The place of chaos in our lives

Napoleon Bonaparte was an advocate for confusion: “The battlefield is a scene of constant chaos. The winner will be the one who controls that chaos, both his own and the enemies’.”

How easy is it, I wonder, for the rest of us to accept chaos as a condition not to be worried or stressed by? We seem instinctively to enjoy controlling our environments as much as possible. Yet if we are not open to new energy and events, however uncomfortable, then we may never truly know ourselves, or reach our full potential.

Look at the families in Leo Tolstoy’s War and Peace, the subject of a much lauded BBC TV adaptation. It is set during Napoleon’s 1814 French invasion of Russia, and the accompanying breakdown of traditional Russian aristocratic society. The Rostovs and Bezukhovs are able to find happiness only after they have experienced almost indescribable levels of physical and emotional despair.

Outside their family stories, war raged at its most destructive. It was cruel, and as chaotic as Napoleon preferred. Russia was in flames. And yet, the outcome was not as the French Emperor had hoped. His roll of the dice – betting on chaos leading to victory – failed.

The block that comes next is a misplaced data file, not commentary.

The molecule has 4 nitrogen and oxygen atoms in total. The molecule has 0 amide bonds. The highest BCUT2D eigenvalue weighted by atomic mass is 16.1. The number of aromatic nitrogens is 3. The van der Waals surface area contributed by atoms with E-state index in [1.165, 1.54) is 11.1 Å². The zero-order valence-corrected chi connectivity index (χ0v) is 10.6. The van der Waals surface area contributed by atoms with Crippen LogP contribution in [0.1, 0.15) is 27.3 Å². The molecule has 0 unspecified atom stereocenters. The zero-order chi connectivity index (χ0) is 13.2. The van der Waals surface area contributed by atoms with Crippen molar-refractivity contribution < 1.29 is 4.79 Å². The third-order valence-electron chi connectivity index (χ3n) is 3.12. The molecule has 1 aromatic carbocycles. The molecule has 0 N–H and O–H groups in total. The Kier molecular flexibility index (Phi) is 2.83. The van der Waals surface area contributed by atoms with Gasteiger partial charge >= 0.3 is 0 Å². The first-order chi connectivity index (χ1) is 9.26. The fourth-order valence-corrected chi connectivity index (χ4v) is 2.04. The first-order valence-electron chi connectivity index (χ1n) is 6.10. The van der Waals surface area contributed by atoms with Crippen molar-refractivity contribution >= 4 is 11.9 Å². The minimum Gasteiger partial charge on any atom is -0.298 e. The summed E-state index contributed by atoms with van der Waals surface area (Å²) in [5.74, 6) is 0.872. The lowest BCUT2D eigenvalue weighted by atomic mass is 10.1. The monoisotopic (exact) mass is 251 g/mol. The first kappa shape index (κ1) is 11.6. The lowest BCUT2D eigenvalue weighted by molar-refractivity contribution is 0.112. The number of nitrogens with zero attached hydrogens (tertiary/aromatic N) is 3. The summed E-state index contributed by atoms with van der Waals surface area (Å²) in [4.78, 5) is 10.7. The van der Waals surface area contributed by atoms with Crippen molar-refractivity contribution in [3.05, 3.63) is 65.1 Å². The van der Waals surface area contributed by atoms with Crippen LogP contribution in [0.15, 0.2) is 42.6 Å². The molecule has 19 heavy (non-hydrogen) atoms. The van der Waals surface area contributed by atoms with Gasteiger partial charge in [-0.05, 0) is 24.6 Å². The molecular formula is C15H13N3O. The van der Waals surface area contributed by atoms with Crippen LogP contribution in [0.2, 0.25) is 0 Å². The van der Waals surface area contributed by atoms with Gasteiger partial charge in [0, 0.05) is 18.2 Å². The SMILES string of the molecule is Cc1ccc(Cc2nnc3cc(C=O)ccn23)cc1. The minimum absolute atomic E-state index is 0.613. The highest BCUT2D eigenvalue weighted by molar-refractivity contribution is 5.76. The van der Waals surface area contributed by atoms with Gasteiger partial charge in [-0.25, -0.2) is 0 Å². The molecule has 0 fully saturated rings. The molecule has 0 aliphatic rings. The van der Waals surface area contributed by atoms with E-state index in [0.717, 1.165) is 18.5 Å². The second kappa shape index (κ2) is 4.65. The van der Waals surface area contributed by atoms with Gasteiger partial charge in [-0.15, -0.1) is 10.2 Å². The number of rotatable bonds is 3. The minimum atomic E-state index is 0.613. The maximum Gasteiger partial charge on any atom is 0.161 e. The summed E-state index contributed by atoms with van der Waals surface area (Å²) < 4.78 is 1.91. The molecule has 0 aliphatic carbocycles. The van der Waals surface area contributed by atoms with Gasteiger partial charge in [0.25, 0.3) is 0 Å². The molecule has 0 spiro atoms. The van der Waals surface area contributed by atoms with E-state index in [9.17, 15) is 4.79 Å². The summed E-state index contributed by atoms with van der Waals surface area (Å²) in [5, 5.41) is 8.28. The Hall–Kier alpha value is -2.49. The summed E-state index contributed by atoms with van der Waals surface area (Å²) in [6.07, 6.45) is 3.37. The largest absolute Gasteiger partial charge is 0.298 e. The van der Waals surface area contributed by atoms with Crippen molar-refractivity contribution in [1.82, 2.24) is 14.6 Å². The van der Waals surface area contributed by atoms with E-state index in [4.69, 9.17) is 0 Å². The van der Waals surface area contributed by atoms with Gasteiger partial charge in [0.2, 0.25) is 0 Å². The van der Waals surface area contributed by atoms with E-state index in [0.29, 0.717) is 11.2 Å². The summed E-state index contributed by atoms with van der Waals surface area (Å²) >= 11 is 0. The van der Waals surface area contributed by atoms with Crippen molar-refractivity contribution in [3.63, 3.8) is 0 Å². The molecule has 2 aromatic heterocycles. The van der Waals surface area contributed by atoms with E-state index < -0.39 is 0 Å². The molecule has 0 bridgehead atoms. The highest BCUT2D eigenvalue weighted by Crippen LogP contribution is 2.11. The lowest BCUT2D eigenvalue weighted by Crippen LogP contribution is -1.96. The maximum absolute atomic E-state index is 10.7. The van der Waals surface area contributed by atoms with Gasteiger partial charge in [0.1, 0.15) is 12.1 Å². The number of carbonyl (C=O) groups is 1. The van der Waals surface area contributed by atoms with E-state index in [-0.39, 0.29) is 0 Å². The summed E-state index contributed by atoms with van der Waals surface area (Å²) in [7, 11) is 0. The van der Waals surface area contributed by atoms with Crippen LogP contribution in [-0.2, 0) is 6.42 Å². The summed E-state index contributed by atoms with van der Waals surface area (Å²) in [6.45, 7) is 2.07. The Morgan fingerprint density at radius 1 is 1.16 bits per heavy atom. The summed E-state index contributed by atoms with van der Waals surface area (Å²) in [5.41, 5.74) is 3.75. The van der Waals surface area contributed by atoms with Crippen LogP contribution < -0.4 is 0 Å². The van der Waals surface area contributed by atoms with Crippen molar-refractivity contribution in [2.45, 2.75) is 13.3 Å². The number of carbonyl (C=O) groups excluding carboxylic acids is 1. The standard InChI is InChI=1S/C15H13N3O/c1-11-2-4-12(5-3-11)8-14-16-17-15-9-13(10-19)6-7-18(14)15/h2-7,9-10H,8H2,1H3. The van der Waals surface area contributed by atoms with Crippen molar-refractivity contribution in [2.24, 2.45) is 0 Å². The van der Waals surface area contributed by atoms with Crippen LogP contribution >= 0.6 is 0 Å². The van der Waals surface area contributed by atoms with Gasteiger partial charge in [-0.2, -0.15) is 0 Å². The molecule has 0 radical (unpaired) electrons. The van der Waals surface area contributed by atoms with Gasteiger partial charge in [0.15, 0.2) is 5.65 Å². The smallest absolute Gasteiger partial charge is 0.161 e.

So what triumphed? It certainly wasn’t the notion of order that won the day. If we listen to Napoleon again, then I think we can understand how Russia survived the mayhem imposed upon it. He said: “There are only two forces in the world, the sword and the spirit. In the long run, the sword will always be conquered by the spirit.”

So the winners were those who found – in the chaos of wartime – their deepest sense of self. And this gave them the desire to fight and win, so that a new order (itself temporary) could emerge.

There is a path here to how we can use moments of confusion in our own lives to best advantage. Certainly we can learn from Buddhism that chaos is present in everything, but that we must continue to strive with diligence nonetheless, to find our honest path.

And we can learn from Tolstoy, too, that wars all end in peace sooner or later.

Bruno Wang, founder of the Pureland Foundation

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